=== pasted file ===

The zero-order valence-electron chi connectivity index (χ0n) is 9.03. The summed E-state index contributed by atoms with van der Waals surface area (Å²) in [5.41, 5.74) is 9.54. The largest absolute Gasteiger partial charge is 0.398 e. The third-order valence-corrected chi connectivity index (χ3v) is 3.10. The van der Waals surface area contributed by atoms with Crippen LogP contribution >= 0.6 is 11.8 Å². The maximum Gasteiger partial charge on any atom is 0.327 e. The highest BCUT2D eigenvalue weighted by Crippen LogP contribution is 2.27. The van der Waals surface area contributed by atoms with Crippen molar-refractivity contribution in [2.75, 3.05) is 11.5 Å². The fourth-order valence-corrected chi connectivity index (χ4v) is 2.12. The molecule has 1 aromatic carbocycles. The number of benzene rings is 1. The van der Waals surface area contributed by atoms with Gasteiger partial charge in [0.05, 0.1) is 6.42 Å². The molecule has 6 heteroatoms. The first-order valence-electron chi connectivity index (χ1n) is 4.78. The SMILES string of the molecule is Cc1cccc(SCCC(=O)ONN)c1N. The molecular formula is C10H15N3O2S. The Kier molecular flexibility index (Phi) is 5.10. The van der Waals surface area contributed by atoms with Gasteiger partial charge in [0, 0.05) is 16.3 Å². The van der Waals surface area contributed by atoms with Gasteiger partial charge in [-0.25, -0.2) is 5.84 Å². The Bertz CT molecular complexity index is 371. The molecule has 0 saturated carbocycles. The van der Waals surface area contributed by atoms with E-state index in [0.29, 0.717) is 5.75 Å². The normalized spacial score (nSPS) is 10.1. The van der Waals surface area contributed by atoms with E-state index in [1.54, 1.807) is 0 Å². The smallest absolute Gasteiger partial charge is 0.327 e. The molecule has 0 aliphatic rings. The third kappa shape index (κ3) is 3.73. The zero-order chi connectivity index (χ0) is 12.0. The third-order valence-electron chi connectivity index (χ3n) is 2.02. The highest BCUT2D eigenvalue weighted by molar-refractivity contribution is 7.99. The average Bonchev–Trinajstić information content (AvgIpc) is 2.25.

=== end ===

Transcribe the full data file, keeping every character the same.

The zero-order valence-electron chi connectivity index (χ0n) is 9.03. The summed E-state index contributed by atoms with van der Waals surface area (Å²) in [5.41, 5.74) is 9.54. The largest absolute Gasteiger partial charge is 0.398 e. The third-order valence-corrected chi connectivity index (χ3v) is 3.10. The van der Waals surface area contributed by atoms with Crippen LogP contribution >= 0.6 is 11.8 Å². The maximum Gasteiger partial charge on any atom is 0.327 e. The highest BCUT2D eigenvalue weighted by Crippen LogP contribution is 2.27. The van der Waals surface area contributed by atoms with Crippen molar-refractivity contribution in [2.75, 3.05) is 11.5 Å². The fourth-order valence-corrected chi connectivity index (χ4v) is 2.12. The molecule has 1 aromatic carbocycles. The number of benzene rings is 1. The van der Waals surface area contributed by atoms with Gasteiger partial charge in [0.05, 0.1) is 6.42 Å². The molecule has 6 heteroatoms. The first-order valence-electron chi connectivity index (χ1n) is 4.78. The SMILES string of the molecule is Cc1cccc(SCCC(=O)ONN)c1N. The molecular formula is C10H15N3O2S. The Kier molecular flexibility index (Phi) is 5.10. The van der Waals surface area contributed by atoms with Gasteiger partial charge in [0, 0.05) is 16.3 Å². The van der Waals surface area contributed by atoms with Gasteiger partial charge in [-0.25, -0.2) is 5.84 Å². The Bertz CT molecular complexity index is 371. The molecule has 0 saturated carbocycles. The van der Waals surface area contributed by atoms with E-state index in [0.29, 0.717) is 5.75 Å². The normalized spacial score (nSPS) is 10.1. The van der Waals surface area contributed by atoms with E-state index in [1.54, 1.807) is 0 Å². The smallest absolute Gasteiger partial charge is 0.327 e. The molecule has 0 aliphatic rings. The third kappa shape index (κ3) is 3.73. The zero-order chi connectivity index (χ0) is 12.0. The third-order valence-electron chi connectivity index (χ3n) is 2.02. The highest BCUT2D eigenvalue weighted by molar-refractivity contribution is 7.99. The average Bonchev–Trinajstić information content (AvgIpc) is 2.25.